Solid ground curing is another system of this general type. This system also uses an elevator platform immersed in a photocurable polymer and successive layers are cured and built up on the platform. However, instead of steering a laser over each layer, light from a UV light source is directed through a photomask onto each successive liquid polymer layer to cure and solidify the layer. Although this system allows the use of considerably less expensive UV curable polymers and avoids the time delay that is characteristic of the stereo lithography system, it requires the time and materials for the preparation of one or more photomasks. While an object having an identical cross-sectional size and shape for all layers requires only a single photomask, most objects have a more complicated morphology and therefore require numerous photomasks. Consequently, this system requires an extensive set up time for the preparation of the required photomasks. Furthermore, the photomasks are each a separate physical entity and, as the successive layers are progressively cured, the photomask must be physically changed whenever the next cured layer will be different from the preceding layer. Such photomask exchange is usually accomplished either by manually removing one photomask and inserting the next or by scrolling a strip of photomasks through the system. Therefore, except for the most simple objects, solid ground curing requires considerable setup time for preparing the series of physical photomasks and requires operating time for exchanging or indexing the physical photomasks during processing. The equipment is also expensive, though not as expensive as stereo lithography equipment, but it also requires the cost of the physical photomask material.
It is therefore an object and feature of the invention to provide an apparatus and method for the rapid solidification and manufacture of objects that requires considerably less time for set up and preparation because there is no requirement for the fabrication of physical photomasks.
It is another object and feature of the invention to provide a rapid solidification and manufacturing apparatus and method that require considerably less time for the fabrication of an object because the use of laser beam curing of the photopolymer is avoided.
Another object and feature of the invention is to provide a rapid solidification and manufacturing apparatus and method that not only reduce preparation and fabrication time but also permit use of relatively inexpensive, UV curable photopolymers.
Yet another object and feature of the invention is to provide such an apparatus and method that is inexpensive because it does not require specialized equipment and materials for fabricating photomasks and therefore is practical and inexpensive for smaller companies and professional offices, such as individual dentist's offices, hospital surgery rooms or even for the homes of consumers.
The invention is an improved rapid prototyping and manufacturing system having a radiant energy source mounted for directing radiant energy toward an elevator platform descendible in a vat of photopolymer liquid under computer control for curing a layer of the photopolymer upon which the radiant energy is incident. The improvement is at least two liquid crystal display panels interposed between the radiant energy source and the platform to form a variably programmable photomask. A computer is connected to each display panel for controlling the display panel cells. The computer has stored, sliced data sets representing parallel, cross-sectional patterns of an object at spaced increments.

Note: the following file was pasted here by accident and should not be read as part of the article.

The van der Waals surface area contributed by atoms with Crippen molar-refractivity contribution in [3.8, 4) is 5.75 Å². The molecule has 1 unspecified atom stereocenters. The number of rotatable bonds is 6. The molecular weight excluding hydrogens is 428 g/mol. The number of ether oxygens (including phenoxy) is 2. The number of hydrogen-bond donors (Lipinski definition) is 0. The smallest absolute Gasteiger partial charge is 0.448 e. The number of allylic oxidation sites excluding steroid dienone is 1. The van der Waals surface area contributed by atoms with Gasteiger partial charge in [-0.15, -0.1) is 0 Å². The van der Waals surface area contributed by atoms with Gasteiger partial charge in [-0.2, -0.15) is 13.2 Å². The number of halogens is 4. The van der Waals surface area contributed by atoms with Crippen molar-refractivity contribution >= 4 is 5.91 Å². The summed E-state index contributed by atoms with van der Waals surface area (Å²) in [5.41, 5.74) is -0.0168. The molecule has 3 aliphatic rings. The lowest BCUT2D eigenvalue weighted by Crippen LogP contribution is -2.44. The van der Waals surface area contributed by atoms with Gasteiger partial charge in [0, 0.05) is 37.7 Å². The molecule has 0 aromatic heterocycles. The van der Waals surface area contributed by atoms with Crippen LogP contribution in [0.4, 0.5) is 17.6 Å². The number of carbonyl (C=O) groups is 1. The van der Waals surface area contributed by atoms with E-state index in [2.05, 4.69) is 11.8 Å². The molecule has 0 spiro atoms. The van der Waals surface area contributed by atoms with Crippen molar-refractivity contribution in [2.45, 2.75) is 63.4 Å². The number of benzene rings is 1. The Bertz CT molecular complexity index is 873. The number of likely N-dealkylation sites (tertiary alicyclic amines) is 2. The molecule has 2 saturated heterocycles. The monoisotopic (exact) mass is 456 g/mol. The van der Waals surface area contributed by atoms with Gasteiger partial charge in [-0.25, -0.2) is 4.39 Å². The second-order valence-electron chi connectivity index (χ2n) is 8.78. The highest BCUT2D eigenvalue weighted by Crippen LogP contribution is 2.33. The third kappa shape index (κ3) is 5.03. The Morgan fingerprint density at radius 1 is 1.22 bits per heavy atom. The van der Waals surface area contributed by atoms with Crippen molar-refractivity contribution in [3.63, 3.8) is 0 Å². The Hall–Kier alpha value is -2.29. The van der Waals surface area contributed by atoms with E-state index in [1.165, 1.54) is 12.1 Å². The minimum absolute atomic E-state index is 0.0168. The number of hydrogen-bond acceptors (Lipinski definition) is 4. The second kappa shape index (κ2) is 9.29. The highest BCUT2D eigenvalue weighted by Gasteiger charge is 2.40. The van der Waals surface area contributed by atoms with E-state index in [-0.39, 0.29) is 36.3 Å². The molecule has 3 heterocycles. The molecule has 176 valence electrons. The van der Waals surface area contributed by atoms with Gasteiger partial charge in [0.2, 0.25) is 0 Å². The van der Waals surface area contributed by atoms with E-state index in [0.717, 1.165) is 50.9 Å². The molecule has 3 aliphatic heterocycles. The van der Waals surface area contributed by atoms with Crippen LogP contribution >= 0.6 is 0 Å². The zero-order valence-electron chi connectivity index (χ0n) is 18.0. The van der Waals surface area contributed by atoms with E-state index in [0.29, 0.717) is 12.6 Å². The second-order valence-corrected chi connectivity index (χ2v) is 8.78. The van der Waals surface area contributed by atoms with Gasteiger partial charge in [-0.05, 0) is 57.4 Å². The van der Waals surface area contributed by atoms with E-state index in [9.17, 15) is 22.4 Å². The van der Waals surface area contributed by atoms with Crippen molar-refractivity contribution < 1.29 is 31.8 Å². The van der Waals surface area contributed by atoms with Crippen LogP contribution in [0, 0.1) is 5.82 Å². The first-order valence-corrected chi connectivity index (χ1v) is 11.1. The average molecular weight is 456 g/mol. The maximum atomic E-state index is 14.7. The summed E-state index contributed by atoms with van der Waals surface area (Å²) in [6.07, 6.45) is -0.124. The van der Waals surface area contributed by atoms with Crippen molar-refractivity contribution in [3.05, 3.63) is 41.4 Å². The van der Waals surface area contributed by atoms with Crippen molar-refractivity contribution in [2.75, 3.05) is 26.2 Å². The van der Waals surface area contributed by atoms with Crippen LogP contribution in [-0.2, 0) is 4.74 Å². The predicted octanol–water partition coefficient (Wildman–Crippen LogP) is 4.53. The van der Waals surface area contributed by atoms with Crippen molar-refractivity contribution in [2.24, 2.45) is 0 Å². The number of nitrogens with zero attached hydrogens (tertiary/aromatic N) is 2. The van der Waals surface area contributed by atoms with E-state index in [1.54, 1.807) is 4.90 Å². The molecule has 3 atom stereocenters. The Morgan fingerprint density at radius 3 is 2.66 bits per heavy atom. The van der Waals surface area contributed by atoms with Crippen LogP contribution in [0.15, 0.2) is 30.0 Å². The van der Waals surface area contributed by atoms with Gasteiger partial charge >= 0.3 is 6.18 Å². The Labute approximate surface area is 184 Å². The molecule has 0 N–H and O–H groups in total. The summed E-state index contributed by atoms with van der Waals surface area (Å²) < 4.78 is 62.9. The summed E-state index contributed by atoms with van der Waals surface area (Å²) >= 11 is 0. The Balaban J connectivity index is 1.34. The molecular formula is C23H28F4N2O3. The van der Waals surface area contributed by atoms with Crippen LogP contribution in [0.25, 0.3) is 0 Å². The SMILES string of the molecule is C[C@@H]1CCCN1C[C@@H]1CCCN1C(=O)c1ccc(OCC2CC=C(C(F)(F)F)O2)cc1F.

The invention is practiced by lowering the platform at a controlled velocity algorithm as done in the prior art, preferably in stepwise increments. Selected patterns are sequentially displayed on each LCD panel as bitmaps generated from the sliced data sets to provide a series of photomasks, each photomask representing a parallel cross-section of the object at spaced increments. Preferably, an entirely opaque display pattern is displayed on the each panel during the time intervals of platform motion and one of the display panels is switched from an entirely opaque display pattern to a pattern representing a parallel, cross-section at least one liquid crystal phase cycle before the other panel is switched.
In describing the preferred embodiment of the invention which is illustrated in the drawings, specific terminology will be resorted to for the sake of clarity. However, it is not intended that the invention be limited to the specific term so selected and it is to be understood that each specific term includes all technical equivalents which operate in a similar manner to accomplish a similar purpose.
Mounted above the platform 16 and arranged in generally vertical alignment are a UV light source 20 below which is mounted a primary liquid crystal display (LCD) panel 22 and a secondary LCD panel 24. An LCD panel is a two-dimensional grid array of contiguous liquid crystal pixels that is controlled by an electronic, digital data processing device and in the preferred embodiment of the invention by a computer 26. Ordinarily each pixel is independently addressable by an attached computer so it can be independently controlled. The pixel patterns or image can be varied electronically and dynamically by the computer during practice of the invention. The type of LCD panels used with the invention are, for example, polymer suspended liquid crystal devices and have pixels that can be alternatively switched by a control current to a transparent phase state and to an opaque phase state. This type of LCD panel has been commonly used for back lit computer displays and computer display projectors.